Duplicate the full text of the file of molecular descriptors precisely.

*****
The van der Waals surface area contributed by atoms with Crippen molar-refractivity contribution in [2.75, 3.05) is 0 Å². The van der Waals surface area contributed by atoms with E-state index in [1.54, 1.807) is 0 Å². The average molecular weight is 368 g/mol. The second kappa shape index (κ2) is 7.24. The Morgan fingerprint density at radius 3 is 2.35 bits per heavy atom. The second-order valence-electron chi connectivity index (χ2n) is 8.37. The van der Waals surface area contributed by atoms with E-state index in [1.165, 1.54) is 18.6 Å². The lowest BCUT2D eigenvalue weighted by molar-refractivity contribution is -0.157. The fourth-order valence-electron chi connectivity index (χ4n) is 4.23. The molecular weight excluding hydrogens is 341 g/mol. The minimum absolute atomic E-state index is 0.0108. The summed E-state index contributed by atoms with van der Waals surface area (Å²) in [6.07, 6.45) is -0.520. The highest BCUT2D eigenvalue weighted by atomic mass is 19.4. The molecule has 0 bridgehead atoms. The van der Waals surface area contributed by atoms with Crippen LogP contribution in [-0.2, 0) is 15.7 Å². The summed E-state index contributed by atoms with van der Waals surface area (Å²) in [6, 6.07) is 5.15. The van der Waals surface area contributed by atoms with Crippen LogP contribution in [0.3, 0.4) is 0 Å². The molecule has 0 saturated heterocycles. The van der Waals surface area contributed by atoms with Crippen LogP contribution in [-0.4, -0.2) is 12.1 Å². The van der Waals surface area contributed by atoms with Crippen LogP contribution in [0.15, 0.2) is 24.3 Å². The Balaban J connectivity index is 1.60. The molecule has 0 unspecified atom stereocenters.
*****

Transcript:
The van der Waals surface area contributed by atoms with Crippen molar-refractivity contribution in [2.75, 3.05) is 0 Å². The van der Waals surface area contributed by atoms with E-state index in [1.54, 1.807) is 0 Å². The average molecular weight is 368 g/mol. The second kappa shape index (κ2) is 7.24. The Morgan fingerprint density at radius 3 is 2.35 bits per heavy atom. The second-order valence-electron chi connectivity index (χ2n) is 8.37. The van der Waals surface area contributed by atoms with E-state index in [1.165, 1.54) is 18.6 Å². The lowest BCUT2D eigenvalue weighted by molar-refractivity contribution is -0.157. The fourth-order valence-electron chi connectivity index (χ4n) is 4.23. The molecular weight excluding hydrogens is 341 g/mol. The minimum absolute atomic E-state index is 0.0108. The summed E-state index contributed by atoms with van der Waals surface area (Å²) in [6.07, 6.45) is -0.520. The highest BCUT2D eigenvalue weighted by atomic mass is 19.4. The molecule has 0 bridgehead atoms. The van der Waals surface area contributed by atoms with Crippen LogP contribution in [-0.2, 0) is 15.7 Å². The summed E-state index contributed by atoms with van der Waals surface area (Å²) in [6, 6.07) is 5.15. The van der Waals surface area contributed by atoms with Crippen LogP contribution in [0.3, 0.4) is 0 Å². The molecule has 0 saturated heterocycles. The van der Waals surface area contributed by atoms with Crippen LogP contribution in [-0.4, -0.2) is 12.1 Å². The van der Waals surface area contributed by atoms with Crippen LogP contribution in [0.15, 0.2) is 24.3 Å². The Balaban J connectivity index is 1.60. The molecule has 0 unspecified atom stereocenters.